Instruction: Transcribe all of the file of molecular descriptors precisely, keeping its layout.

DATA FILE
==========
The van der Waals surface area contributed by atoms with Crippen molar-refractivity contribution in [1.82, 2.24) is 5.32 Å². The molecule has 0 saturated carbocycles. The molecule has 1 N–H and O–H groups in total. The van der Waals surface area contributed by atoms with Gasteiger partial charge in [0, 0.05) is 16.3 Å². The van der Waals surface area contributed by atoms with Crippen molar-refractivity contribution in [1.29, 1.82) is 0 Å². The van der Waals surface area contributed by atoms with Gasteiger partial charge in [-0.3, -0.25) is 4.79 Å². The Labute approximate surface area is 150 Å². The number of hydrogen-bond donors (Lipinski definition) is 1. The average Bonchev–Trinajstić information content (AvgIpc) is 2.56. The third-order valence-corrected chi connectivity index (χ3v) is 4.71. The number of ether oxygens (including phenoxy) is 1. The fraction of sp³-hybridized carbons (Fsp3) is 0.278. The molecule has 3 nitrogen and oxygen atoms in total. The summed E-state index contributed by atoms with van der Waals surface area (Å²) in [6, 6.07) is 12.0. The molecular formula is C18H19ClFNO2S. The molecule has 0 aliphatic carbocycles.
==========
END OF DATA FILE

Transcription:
The van der Waals surface area contributed by atoms with Crippen molar-refractivity contribution in [1.82, 2.24) is 5.32 Å². The molecule has 0 saturated carbocycles. The molecule has 1 N–H and O–H groups in total. The van der Waals surface area contributed by atoms with Gasteiger partial charge in [0, 0.05) is 16.3 Å². The van der Waals surface area contributed by atoms with Crippen molar-refractivity contribution in [1.29, 1.82) is 0 Å². The van der Waals surface area contributed by atoms with Gasteiger partial charge in [-0.3, -0.25) is 4.79 Å². The Labute approximate surface area is 150 Å². The number of hydrogen-bond donors (Lipinski definition) is 1. The average Bonchev–Trinajstić information content (AvgIpc) is 2.56. The third-order valence-corrected chi connectivity index (χ3v) is 4.71. The number of ether oxygens (including phenoxy) is 1. The fraction of sp³-hybridized carbons (Fsp3) is 0.278. The molecule has 3 nitrogen and oxygen atoms in total. The summed E-state index contributed by atoms with van der Waals surface area (Å²) in [6, 6.07) is 12.0. The molecular formula is C18H19ClFNO2S. The molecule has 0 aliphatic carbocycles.